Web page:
headstock stock run out?


John Gallo
 

Hi, my 9a is cutting a taper with a piece of 3/4 steel held in a 4 jaw chuck. Over a 1 inch long cut the dimension near the head stock is consistently .0005" less than a measurement 1 inch further towards the tail stock. This seems excessive but I don't know how to proceed. Are there any other tests I should do to confirm the taper, and if it is indeed off, how do I go about fixing it?


The lathe seems to be in great shape. After I bought it, the only thing I did to it was to take the spindle out and replace the felts. It turned out that it wasn't necessary as the old ones were fine. I didn't touch the shim packs, The spindle runs in bronze bushings and the deflection was .001 when doing the 2 foot bar test.


I really am at a loss as to what to do next, and any advice would be greatly appreciated. Thanks, John.


George Meinschein <george.meinschein@...>
 

John,
Have you made a few real light passes and checked?

Thanks,
George H. Meinschein, P.E.

Meinschein Engineering Consultants, LLC
150 Brittany Drive
Freehold, NJ 07728-1500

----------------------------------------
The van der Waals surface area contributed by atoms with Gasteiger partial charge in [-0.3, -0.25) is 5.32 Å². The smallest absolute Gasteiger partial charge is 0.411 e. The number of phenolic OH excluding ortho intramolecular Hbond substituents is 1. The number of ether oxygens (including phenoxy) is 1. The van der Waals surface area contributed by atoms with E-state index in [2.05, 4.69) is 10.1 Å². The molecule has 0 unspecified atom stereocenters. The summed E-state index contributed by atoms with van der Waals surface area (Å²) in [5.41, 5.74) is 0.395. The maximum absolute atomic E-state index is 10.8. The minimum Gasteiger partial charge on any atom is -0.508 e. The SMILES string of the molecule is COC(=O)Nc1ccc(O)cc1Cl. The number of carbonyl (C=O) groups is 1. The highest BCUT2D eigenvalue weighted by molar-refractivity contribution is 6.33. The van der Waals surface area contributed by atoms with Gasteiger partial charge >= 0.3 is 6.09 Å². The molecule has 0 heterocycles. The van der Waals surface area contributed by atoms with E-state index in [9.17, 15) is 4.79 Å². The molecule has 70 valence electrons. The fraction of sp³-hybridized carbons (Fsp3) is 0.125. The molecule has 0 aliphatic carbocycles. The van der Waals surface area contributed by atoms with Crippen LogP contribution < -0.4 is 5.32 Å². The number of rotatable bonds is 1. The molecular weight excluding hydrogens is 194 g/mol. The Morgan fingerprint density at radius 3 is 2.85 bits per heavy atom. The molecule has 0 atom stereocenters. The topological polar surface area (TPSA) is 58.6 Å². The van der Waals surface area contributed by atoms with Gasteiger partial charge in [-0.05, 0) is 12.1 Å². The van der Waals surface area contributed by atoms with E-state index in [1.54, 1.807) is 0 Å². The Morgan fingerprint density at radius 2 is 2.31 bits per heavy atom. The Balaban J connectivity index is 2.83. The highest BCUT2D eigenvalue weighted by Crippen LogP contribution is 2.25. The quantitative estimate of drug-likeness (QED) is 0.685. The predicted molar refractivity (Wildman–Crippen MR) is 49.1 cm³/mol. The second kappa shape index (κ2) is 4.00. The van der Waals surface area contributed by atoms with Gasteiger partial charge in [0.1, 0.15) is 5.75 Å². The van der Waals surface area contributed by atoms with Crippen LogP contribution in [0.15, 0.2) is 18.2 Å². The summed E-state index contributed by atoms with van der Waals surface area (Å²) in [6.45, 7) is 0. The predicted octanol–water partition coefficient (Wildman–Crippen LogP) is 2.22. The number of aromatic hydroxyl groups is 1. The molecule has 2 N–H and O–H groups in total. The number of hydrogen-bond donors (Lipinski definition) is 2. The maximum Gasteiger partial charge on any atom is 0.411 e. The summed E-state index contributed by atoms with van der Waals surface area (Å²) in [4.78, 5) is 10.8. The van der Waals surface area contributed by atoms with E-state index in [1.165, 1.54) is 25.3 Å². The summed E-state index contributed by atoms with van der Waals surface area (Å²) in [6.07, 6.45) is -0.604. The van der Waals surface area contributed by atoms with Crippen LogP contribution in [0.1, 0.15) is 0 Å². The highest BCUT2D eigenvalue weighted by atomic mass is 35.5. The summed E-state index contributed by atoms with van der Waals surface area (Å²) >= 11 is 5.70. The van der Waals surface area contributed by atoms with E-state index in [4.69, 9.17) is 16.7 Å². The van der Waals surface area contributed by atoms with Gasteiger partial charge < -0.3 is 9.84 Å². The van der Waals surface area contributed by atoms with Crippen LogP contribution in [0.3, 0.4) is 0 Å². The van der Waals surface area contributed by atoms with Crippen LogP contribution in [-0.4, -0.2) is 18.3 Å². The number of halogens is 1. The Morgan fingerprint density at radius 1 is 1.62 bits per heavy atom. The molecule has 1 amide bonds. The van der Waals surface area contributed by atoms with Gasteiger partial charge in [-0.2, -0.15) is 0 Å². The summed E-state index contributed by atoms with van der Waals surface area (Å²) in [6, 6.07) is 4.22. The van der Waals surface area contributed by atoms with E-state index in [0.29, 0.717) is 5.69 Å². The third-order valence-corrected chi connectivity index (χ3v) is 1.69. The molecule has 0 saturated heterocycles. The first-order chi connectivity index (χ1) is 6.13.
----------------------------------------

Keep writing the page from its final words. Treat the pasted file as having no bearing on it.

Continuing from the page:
Direct Dial: 732-409-0778
Cell: 732-580-1736
Fax: 732-358-0369
www.meinscheinengineering.com

On Mar 5, 2017 12:32 PM, "johnnyblock1@... [SOUTHBENDLATHE]" <SOUTHBENDLATHE@...> wrote:
 

Hi, my 9a is cutting a taper with a piece of 3/4 steel held in a 4 jaw chuck. Over a 1 inch long cut the dimension near the head stock is consistently .0005" less than a measurement 1 inch further towards the tail stock. This seems excessive but I don't know how to proceed. Are there any other tests I should do to confirm the taper, and if it is indeed off, how do I go about fixing it?


The lathe seems to be in great shape. After I bought it, the only thing I did to it was to take the spindle out and replace the felts. It turned out that it wasn't necessary as the old ones were fine. I didn't touch the shim packs, The spindle runs in bronze bushings and the deflection was .001 when doing the 2 foot bar test.


I really am at a loss as to what to do next, and any advice would be greatly appreciated. Thanks, John.


Jim B. <btdtrf@...>
 

Did you take the twist (level)out of the bed? 
Then and only then center the tailstock. 

Jim B,

On Mar 5, 2017, at 12:32 PM, johnnyblock1@... [SOUTHBENDLATHE] <SOUTHBENDLATHE@...> wrote:

 

Hi, my 9a is cutting a taper with a piece of 3/4 steel held in a 4 jaw chuck. Over a 1 inch long cut the dimension near the head stock is consistently .0005" less than a measurement 1 inch further towards the tail stock. This seems excessive but I don't know how to proceed. Are there any other tests I should do to confirm the taper, and if it is indeed off, how do I go about fixing it?